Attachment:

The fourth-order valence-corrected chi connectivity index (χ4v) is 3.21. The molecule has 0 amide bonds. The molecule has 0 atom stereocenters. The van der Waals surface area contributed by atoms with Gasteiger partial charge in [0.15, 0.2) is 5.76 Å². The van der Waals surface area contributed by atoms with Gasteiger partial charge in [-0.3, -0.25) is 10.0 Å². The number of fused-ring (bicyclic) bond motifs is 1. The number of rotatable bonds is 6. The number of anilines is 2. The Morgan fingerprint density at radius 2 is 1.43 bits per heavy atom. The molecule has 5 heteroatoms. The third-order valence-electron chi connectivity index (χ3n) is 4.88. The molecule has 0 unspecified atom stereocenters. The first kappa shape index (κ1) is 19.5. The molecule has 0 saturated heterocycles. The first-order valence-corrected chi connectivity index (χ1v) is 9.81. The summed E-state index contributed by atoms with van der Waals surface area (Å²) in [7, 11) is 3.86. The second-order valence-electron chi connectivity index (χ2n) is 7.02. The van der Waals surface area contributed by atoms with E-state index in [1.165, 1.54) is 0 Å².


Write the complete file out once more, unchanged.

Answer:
The fourth-order valence-corrected chi connectivity index (χ4v) is 3.21. The molecule has 0 amide bonds. The molecule has 0 atom stereocenters. The van der Waals surface area contributed by atoms with Gasteiger partial charge in [0.15, 0.2) is 5.76 Å². The van der Waals surface area contributed by atoms with Gasteiger partial charge in [-0.3, -0.25) is 10.0 Å². The number of fused-ring (bicyclic) bond motifs is 1. The number of rotatable bonds is 6. The number of anilines is 2. The Morgan fingerprint density at radius 2 is 1.43 bits per heavy atom. The molecule has 5 heteroatoms. The third-order valence-electron chi connectivity index (χ3n) is 4.88. The molecule has 0 unspecified atom stereocenters. The first kappa shape index (κ1) is 19.5. The molecule has 0 saturated heterocycles. The first-order valence-corrected chi connectivity index (χ1v) is 9.81. The summed E-state index contributed by atoms with van der Waals surface area (Å²) in [7, 11) is 3.86. The second-order valence-electron chi connectivity index (χ2n) is 7.02. The van der Waals surface area contributed by atoms with E-state index in [1.165, 1.54) is 0 Å².